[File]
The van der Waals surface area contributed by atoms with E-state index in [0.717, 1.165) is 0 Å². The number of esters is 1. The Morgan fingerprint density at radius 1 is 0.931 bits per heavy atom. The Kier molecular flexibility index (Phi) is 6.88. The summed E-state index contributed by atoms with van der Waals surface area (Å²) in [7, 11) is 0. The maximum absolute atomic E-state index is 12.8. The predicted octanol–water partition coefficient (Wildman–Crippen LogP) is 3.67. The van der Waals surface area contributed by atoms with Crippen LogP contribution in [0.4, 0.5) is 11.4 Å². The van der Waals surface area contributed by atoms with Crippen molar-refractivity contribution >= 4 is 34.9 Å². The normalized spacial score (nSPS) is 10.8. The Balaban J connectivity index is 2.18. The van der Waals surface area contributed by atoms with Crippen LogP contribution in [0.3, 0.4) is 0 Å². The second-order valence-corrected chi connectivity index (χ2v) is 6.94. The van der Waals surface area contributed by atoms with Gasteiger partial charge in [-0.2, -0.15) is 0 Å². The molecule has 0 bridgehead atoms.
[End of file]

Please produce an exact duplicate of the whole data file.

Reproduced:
The van der Waals surface area contributed by atoms with E-state index in [0.717, 1.165) is 0 Å². The number of esters is 1. The Morgan fingerprint density at radius 1 is 0.931 bits per heavy atom. The Kier molecular flexibility index (Phi) is 6.88. The summed E-state index contributed by atoms with van der Waals surface area (Å²) in [7, 11) is 0. The maximum absolute atomic E-state index is 12.8. The predicted octanol–water partition coefficient (Wildman–Crippen LogP) is 3.67. The van der Waals surface area contributed by atoms with Crippen LogP contribution in [0.4, 0.5) is 11.4 Å². The van der Waals surface area contributed by atoms with Crippen molar-refractivity contribution >= 4 is 34.9 Å². The normalized spacial score (nSPS) is 10.8. The Balaban J connectivity index is 2.18. The van der Waals surface area contributed by atoms with Crippen LogP contribution in [0.3, 0.4) is 0 Å². The second-order valence-corrected chi connectivity index (χ2v) is 6.94. The van der Waals surface area contributed by atoms with Gasteiger partial charge in [-0.2, -0.15) is 0 Å². The molecule has 0 bridgehead atoms.